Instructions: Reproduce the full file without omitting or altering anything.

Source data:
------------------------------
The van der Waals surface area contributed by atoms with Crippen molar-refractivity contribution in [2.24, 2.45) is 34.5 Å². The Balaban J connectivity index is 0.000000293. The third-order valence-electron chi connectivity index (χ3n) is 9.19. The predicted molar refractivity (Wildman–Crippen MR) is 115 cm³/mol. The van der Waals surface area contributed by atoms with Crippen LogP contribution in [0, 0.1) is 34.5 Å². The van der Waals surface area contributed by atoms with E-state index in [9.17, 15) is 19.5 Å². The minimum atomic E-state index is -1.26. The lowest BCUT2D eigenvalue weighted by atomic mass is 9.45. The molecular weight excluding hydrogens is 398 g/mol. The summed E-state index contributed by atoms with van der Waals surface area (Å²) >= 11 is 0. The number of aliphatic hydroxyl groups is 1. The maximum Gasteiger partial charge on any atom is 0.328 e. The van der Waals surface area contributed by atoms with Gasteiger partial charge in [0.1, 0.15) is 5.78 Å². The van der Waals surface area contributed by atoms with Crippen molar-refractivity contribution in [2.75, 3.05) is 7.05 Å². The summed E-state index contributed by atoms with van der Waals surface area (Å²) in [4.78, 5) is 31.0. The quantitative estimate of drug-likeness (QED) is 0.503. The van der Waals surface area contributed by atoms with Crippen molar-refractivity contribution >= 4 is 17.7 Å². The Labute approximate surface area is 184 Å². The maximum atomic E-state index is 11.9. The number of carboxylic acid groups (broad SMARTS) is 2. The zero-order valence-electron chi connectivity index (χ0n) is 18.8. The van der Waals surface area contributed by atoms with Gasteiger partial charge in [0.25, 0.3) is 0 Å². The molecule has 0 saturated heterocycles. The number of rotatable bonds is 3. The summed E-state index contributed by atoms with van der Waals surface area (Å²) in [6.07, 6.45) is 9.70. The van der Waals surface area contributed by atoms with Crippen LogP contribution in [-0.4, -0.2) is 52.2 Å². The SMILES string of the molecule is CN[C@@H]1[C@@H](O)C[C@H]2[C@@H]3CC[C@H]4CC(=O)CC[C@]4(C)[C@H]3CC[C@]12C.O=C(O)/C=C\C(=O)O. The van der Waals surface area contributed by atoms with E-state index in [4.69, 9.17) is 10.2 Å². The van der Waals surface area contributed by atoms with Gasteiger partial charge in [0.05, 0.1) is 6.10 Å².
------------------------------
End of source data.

The van der Waals surface area contributed by atoms with Crippen molar-refractivity contribution in [2.24, 2.45) is 34.5 Å². The Balaban J connectivity index is 0.000000293. The third-order valence-electron chi connectivity index (χ3n) is 9.19. The predicted molar refractivity (Wildman–Crippen MR) is 115 cm³/mol. The van der Waals surface area contributed by atoms with Crippen LogP contribution in [0, 0.1) is 34.5 Å². The van der Waals surface area contributed by atoms with E-state index in [9.17, 15) is 19.5 Å². The minimum atomic E-state index is -1.26. The lowest BCUT2D eigenvalue weighted by atomic mass is 9.45. The molecular weight excluding hydrogens is 398 g/mol. The summed E-state index contributed by atoms with van der Waals surface area (Å²) >= 11 is 0. The number of aliphatic hydroxyl groups is 1. The maximum Gasteiger partial charge on any atom is 0.328 e. The van der Waals surface area contributed by atoms with Gasteiger partial charge in [0.1, 0.15) is 5.78 Å². The van der Waals surface area contributed by atoms with Crippen molar-refractivity contribution in [2.75, 3.05) is 7.05 Å². The summed E-state index contributed by atoms with van der Waals surface area (Å²) in [4.78, 5) is 31.0. The quantitative estimate of drug-likeness (QED) is 0.503. The van der Waals surface area contributed by atoms with Crippen molar-refractivity contribution >= 4 is 17.7 Å². The Labute approximate surface area is 184 Å². The maximum atomic E-state index is 11.9. The number of carboxylic acid groups (broad SMARTS) is 2. The zero-order valence-electron chi connectivity index (χ0n) is 18.8. The van der Waals surface area contributed by atoms with Gasteiger partial charge in [0.25, 0.3) is 0 Å². The molecule has 0 saturated heterocycles. The number of rotatable bonds is 3. The summed E-state index contributed by atoms with van der Waals surface area (Å²) in [6.07, 6.45) is 9.70. The van der Waals surface area contributed by atoms with Crippen LogP contribution in [-0.4, -0.2) is 52.2 Å². The SMILES string of the molecule is CN[C@@H]1[C@@H](O)C[C@H]2[C@@H]3CC[C@H]4CC(=O)CC[C@]4(C)[C@H]3CC[C@]12C.O=C(O)/C=C\C(=O)O. The van der Waals surface area contributed by atoms with E-state index in [4.69, 9.17) is 10.2 Å². The van der Waals surface area contributed by atoms with Gasteiger partial charge in [0.05, 0.1) is 6.10 Å².